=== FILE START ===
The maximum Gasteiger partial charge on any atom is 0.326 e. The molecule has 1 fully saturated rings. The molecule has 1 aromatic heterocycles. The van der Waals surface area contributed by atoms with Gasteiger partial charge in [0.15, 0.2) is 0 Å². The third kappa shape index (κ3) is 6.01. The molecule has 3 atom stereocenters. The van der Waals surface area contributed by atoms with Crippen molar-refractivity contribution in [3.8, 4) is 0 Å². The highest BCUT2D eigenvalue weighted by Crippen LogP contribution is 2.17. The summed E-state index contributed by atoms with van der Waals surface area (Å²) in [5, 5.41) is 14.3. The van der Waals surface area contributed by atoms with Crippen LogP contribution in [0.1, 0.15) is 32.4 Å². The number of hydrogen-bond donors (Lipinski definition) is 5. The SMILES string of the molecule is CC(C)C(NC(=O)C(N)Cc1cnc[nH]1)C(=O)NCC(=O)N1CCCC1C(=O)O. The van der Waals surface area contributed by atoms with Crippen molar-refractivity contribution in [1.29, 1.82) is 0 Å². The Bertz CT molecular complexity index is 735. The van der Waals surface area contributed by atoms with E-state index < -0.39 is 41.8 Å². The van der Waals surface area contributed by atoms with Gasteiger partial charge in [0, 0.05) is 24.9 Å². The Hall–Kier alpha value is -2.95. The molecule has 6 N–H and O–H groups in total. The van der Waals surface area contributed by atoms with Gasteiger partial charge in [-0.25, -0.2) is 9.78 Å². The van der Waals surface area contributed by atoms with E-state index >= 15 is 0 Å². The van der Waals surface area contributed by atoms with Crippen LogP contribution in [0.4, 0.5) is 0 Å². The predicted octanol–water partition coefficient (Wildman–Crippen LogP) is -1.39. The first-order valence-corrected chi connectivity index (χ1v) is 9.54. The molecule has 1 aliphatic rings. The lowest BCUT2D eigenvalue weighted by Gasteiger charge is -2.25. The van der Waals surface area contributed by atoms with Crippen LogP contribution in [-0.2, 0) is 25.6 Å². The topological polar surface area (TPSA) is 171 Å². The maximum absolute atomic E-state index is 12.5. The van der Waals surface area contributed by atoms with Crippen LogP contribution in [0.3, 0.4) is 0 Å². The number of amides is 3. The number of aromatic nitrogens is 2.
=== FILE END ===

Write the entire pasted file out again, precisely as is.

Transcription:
The maximum Gasteiger partial charge on any atom is 0.326 e. The molecule has 1 fully saturated rings. The molecule has 1 aromatic heterocycles. The van der Waals surface area contributed by atoms with Gasteiger partial charge in [0.15, 0.2) is 0 Å². The third kappa shape index (κ3) is 6.01. The molecule has 3 atom stereocenters. The van der Waals surface area contributed by atoms with Crippen molar-refractivity contribution in [3.8, 4) is 0 Å². The highest BCUT2D eigenvalue weighted by Crippen LogP contribution is 2.17. The summed E-state index contributed by atoms with van der Waals surface area (Å²) in [5, 5.41) is 14.3. The van der Waals surface area contributed by atoms with Crippen LogP contribution in [0.1, 0.15) is 32.4 Å². The number of hydrogen-bond donors (Lipinski definition) is 5. The SMILES string of the molecule is CC(C)C(NC(=O)C(N)Cc1cnc[nH]1)C(=O)NCC(=O)N1CCCC1C(=O)O. The van der Waals surface area contributed by atoms with Crippen molar-refractivity contribution in [1.29, 1.82) is 0 Å². The Bertz CT molecular complexity index is 735. The van der Waals surface area contributed by atoms with E-state index < -0.39 is 41.8 Å². The van der Waals surface area contributed by atoms with Gasteiger partial charge in [0, 0.05) is 24.9 Å². The Hall–Kier alpha value is -2.95. The molecule has 6 N–H and O–H groups in total. The van der Waals surface area contributed by atoms with Gasteiger partial charge in [-0.25, -0.2) is 9.78 Å². The van der Waals surface area contributed by atoms with E-state index >= 15 is 0 Å². The van der Waals surface area contributed by atoms with Crippen LogP contribution in [0.4, 0.5) is 0 Å². The predicted octanol–water partition coefficient (Wildman–Crippen LogP) is -1.39. The first-order valence-corrected chi connectivity index (χ1v) is 9.54. The molecule has 1 aliphatic rings. The lowest BCUT2D eigenvalue weighted by Gasteiger charge is -2.25. The van der Waals surface area contributed by atoms with Crippen LogP contribution in [-0.2, 0) is 25.6 Å². The topological polar surface area (TPSA) is 171 Å². The maximum absolute atomic E-state index is 12.5. The van der Waals surface area contributed by atoms with Crippen LogP contribution in [0.3, 0.4) is 0 Å². The number of amides is 3. The number of aromatic nitrogens is 2.